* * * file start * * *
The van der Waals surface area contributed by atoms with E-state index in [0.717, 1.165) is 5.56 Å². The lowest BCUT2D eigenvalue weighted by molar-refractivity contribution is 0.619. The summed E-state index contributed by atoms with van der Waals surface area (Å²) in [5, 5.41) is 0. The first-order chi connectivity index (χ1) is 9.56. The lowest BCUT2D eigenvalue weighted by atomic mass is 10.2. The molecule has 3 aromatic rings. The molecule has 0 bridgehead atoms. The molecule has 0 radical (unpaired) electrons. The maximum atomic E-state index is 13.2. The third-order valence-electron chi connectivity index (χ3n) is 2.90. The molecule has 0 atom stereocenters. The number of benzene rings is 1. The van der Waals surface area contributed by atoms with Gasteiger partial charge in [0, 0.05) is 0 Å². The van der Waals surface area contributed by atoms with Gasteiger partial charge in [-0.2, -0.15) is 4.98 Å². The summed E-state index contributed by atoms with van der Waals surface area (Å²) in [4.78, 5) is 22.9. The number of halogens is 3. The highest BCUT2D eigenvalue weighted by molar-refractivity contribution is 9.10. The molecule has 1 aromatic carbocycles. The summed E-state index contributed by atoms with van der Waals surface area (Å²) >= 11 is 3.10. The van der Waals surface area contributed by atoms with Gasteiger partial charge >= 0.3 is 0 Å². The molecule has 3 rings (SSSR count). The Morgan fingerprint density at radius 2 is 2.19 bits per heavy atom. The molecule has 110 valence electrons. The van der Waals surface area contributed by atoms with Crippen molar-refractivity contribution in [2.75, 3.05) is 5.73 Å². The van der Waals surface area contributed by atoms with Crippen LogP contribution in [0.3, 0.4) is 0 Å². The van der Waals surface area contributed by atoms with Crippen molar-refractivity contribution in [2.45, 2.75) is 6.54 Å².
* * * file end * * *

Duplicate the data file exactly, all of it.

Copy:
The van der Waals surface area contributed by atoms with E-state index in [0.717, 1.165) is 5.56 Å². The lowest BCUT2D eigenvalue weighted by molar-refractivity contribution is 0.619. The summed E-state index contributed by atoms with van der Waals surface area (Å²) in [5, 5.41) is 0. The first-order chi connectivity index (χ1) is 9.56. The lowest BCUT2D eigenvalue weighted by atomic mass is 10.2. The molecule has 3 aromatic rings. The molecule has 0 bridgehead atoms. The molecule has 0 radical (unpaired) electrons. The maximum atomic E-state index is 13.2. The third-order valence-electron chi connectivity index (χ3n) is 2.90. The molecule has 0 atom stereocenters. The number of benzene rings is 1. The van der Waals surface area contributed by atoms with Gasteiger partial charge in [0, 0.05) is 0 Å². The van der Waals surface area contributed by atoms with Gasteiger partial charge in [-0.2, -0.15) is 4.98 Å². The summed E-state index contributed by atoms with van der Waals surface area (Å²) in [4.78, 5) is 22.9. The number of halogens is 3. The highest BCUT2D eigenvalue weighted by molar-refractivity contribution is 9.10. The molecule has 1 aromatic carbocycles. The summed E-state index contributed by atoms with van der Waals surface area (Å²) >= 11 is 3.10. The van der Waals surface area contributed by atoms with Gasteiger partial charge >= 0.3 is 0 Å². The molecule has 3 rings (SSSR count). The Morgan fingerprint density at radius 2 is 2.19 bits per heavy atom. The molecule has 110 valence electrons. The van der Waals surface area contributed by atoms with Crippen molar-refractivity contribution in [2.75, 3.05) is 5.73 Å². The van der Waals surface area contributed by atoms with Crippen LogP contribution in [0.3, 0.4) is 0 Å². The van der Waals surface area contributed by atoms with Crippen molar-refractivity contribution in [2.45, 2.75) is 6.54 Å².